Each morning, Moab local Kenny Gorham sets up his mobile mountain bike rental shop, Bighorn Mountain Bikes, at the Gemini Bridges turnoff from Highway 191, across from the Moab Brand trail system. While the business has been bustling this fall, he has noticed that the steady stream of visitors comes at a cost — the increased traffic coming into town is causing daily traffic backups on the north end of the valley. The congestion is exacerbated by an ongoing construction project on Highway 191, stretching from 400 North in town to Highway 128.

“It’s horrendous for me,” said Gorham, who commutes to and from the rental location each morning and evening. “I’m in traffic for two hours.”

In spite of the hassle, he sees the positive side of the situation.

“It’s good to have all these people for business,” he said.

Pandemic lingers but tourist industry is robust

Moab tourism is back in full swing after the coronavirus pandemic temporarily gutted the spring season. Finance officers from both Moab City and Grand County report that summer sales tax numbers, which are used as indicators for tourism, have exceeded those from 2019.

“August and July both come in 109% of what we did last year,” said Moab City Finance Director Klint York in an Oct. 13 report to the council. “Moab’s busy, everyone knows it. You can see it, you can’t get into town without a long wait.”

Similarly, Grand County’s July sales taxes were 109.65% of the 2019 figure for the same time period. There is an approximately two-month delay between when customers pay sales taxes at the register and when those monies appear in local coffers, so more recent sales tax data is not available, but the trends point to more economic activity and increased visitation.

Highway widening project soldiers on

At the same time that visitors are flocking to town, road crews are working steadily on a long-term highway widening project on Moab’s main artery. The project is intended to relieve congestion in the long run; currently, Highway 191 narrows from four lanes to two lanes along the section north of town, creating a bottleneck before widening again at 400 North.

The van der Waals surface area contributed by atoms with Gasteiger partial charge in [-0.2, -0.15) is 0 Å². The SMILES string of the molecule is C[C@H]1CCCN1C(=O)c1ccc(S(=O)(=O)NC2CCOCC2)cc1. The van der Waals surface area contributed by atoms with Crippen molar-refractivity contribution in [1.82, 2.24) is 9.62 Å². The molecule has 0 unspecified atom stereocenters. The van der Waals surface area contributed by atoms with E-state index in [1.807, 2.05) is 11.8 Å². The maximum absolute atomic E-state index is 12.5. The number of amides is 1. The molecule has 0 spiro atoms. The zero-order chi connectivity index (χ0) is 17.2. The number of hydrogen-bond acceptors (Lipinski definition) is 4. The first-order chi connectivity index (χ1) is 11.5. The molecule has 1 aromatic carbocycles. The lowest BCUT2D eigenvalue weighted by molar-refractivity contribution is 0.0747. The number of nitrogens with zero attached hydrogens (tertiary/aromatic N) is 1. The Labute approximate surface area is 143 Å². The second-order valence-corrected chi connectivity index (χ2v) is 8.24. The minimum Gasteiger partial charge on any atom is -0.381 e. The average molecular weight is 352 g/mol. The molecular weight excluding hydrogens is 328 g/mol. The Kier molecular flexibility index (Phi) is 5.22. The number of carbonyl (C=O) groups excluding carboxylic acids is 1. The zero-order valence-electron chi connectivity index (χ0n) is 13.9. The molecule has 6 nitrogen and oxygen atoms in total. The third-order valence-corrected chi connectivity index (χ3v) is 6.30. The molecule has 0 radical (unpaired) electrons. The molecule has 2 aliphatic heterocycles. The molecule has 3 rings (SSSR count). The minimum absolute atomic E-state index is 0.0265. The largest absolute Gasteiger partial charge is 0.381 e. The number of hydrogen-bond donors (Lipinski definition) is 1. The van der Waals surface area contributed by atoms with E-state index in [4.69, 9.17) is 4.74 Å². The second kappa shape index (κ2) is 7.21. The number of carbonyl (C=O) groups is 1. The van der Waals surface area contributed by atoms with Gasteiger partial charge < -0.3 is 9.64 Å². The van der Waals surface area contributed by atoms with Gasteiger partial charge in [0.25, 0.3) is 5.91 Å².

Undertaken by the Utah Department of Transportation in partnership with the City of Moab, the project will add an additional lane of traffic on each side of the highway as well as a curb, gutter and sidewalk, a center turn lane where possible, an improved stormwater drainage system and an extension of the multi-use pathway.

With an expected timeline of about 18 months, UDOT officials say they knew the project was always going to coincide with at least one busy tourist season.

“We understand that this has been a difficult project, and we knew that going into this,” said Ryan Anderson, UDOT’s project manager for the undertaking.

Kevin Kitchen, regional communications manager for UDOT, said the project has stayed on schedule so far and is set to be completed in June of 2021. Kitchen said crews are working diligently to have two lanes of traffic open in each direction by the spring of 2021.

Anderson said crews working on the project have also noticed the uptick in visitation.

“Moab appears to be having a strong fall,” he said.

Coping with the delay

An Oct. 15 video posted to a community Facebook page shows bumper-to-bumper southbound cars backed up well north of the entrance to Arches National Park. Comments on the video from residents describe the traffic as both “crazy” and “the norm,” at least during the ongoing construction. Some comments lament the increase in tourism; others welcome the tourists, in spite of the resulting traffic congestion, acknowledging that many businesses in town could use the economic boost.

Gorham said that on some weekends, he can see the line of brake lights all the way from his location on 191.

Gorham has also heard complaints from friends in the local industry that rental bikes are often being returned late, as renters don’t expect to be stuck in traffic for so long after riding one of the many popular trail systems north of town. He advises his customers to plan their day to avoid driving into town from the north between 3 and 10 p.m.

Mati Kotoa works at SpringHill Suites by Marriott Moab, a hotel located just north of the Colorado River Bridge. She said the traffic is backed up past the premises where she works every day.

“It’s affecting our customers a little bit. Some of them have to wait over an hour to get to the hotel and it’s hard when they want to get into town,” Kotoa said.

It also takes her longer to commute to and from work through the traffic.

Gorham said he’s managing the long commute by listening to lectures he needs to absorb for his Environmental Science degree, but it’s not ideal.

“I just get mentally prepared, before I leave, to sit in traffic for an hour,” he said.

Visitors rush Moab while construction clogs highway

“It’s horrendous. I’m in traffic for like, two hours.”

– Kenny Gorham